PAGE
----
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One Size Fits Small, Like It or Not

An iPad mini that is fully compatible with all 275,000 iPad apps in the App Store poses a challenge for designers and developers. Until today, an iPad-only strategy allowed publishers to target a single device, the original iPad. Now they're suddenly confronted with the need to deliver that same content on a smaller model as well. There doesn't appear to be an option to restrict content to one device or another. Apps work interchangeably on both models, squeezing 1,024 x 768 pixels into a 7.9-inch display and stretching those very same pixels across a significantly larger 9.7-inch display.

Steve Jobs himself was quoted in October 2010 as saying that a 7-inch tablet was too small. "There are clear limits of how close you can physically place elements on a touch screen before users cannot reliably tap, flick or pinch them. This is one of the key reasons we think the 10-inch screen size is the minimum size required to create great tablet apps."

Many publishers sided with Jobs and sidestepped the smaller Android tablets. Those who did target the Kindle Fire, Google Nexus 7 or Samsung Galaxy Tab generally did so with a reformatted edition that simplified pages, adjusted point sizes and modified column widths to better fit the smaller screen. Those who simply republished content originally designed for larger tablets generally received criticism for type that was hard to read.

Now iPad developers have no choice but to design once for both screens, it seems. An iPad is an iPad, regardless of the form factor.

So what now?

Adobe provides a way for publishers to target specific screen sizes through what it calls "renditions." Adobe detects the screen size of a tablet or phone that requests content from its distribution servers, and then delivers the rendition that best matches that screen size, assuming that rendition exists in the first place. That way iPad 1s and 2s can access 1,024-by-768 renditions but not 2,048-by-1,536 renditions, which are larger and slower on these older devices. But creating two renditions caused more work for publishers, forcing Adobe to come up with a streamlined workflow that yielded a single 1,024-by-768 rendition with type sharp enough for both Retina and non-Retina displays.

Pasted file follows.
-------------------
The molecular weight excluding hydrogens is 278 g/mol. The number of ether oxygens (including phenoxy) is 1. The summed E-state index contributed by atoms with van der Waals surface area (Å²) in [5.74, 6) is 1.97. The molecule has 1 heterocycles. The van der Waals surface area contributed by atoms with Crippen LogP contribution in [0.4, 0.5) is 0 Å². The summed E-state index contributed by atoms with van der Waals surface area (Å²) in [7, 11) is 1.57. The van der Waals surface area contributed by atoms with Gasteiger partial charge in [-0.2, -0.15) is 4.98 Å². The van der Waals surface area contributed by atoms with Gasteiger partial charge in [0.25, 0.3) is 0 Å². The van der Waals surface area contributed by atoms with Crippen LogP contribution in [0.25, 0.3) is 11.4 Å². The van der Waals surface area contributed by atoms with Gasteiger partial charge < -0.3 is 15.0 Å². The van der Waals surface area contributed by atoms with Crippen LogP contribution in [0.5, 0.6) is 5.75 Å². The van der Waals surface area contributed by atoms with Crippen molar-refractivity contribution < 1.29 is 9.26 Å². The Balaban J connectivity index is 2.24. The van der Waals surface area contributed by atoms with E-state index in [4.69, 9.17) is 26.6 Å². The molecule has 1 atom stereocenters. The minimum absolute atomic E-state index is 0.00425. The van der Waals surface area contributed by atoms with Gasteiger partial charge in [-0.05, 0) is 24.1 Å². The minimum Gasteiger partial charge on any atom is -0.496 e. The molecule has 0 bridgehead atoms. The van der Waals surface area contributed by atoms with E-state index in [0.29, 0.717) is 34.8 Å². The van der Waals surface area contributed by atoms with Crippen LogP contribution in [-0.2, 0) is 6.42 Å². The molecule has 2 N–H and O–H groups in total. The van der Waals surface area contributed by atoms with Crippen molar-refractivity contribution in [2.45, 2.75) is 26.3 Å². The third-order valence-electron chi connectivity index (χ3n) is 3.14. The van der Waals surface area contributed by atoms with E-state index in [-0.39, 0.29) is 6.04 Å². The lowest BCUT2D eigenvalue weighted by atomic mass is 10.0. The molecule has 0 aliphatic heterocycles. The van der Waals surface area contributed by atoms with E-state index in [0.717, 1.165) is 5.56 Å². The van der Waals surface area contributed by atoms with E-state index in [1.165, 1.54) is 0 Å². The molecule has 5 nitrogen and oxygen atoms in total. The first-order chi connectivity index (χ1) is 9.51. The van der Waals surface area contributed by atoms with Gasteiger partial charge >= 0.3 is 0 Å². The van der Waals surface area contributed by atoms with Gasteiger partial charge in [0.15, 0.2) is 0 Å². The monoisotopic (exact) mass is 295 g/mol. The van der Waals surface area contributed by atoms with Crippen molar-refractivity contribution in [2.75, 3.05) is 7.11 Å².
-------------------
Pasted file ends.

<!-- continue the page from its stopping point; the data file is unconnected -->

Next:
It doesn't appear that renditioning is an option, however. Apple's marketing of the iPad mini is clear: One size fits all. "The App Store is home to over 275,000 iPad apps and counting. And right from the start, they work on iPad mini." It seems unlikely that Apple would approve an app that is restricted to just one model, but then again, nobody knows for sure. Until then, it's up to designers to choose type sizes and column widths that accommodate both devices, not just 10-inch iPads.

That's a significant departure from current workflows. Just this week, Joe Zeff Design is putting the finishing touches on apps for the iPhone, Kindle Fire HD and iPad. Each requires a separate approach to make content accessible for that device. It’s not only hardware and software driving those decisions, but differences in how people use phones, small tablets and large tablets.

Key dates ahead:

November 2 may be the first time many publishers see firsthand how their digital publications play out on the iPad Mini, when the first shipments land.

December 25 will be critically important as well, providing answers as to whether consumers favor Apple's 7-inch tablet over less expensive competition from Amazon, Google, Microsoft and Barnes & Noble.

By spring publishers should have enough data to decide: Is it worth producing separate layouts for iPad and Android tablets, or does it make more sense to produce a single set of 4:3 layouts that fit every iPad and use those same layouts with letterbox panels to fit the multitude of 16:9 and 16:10 Android tablets, as shown in our up-to-the-minute guide.

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Stay tuned.

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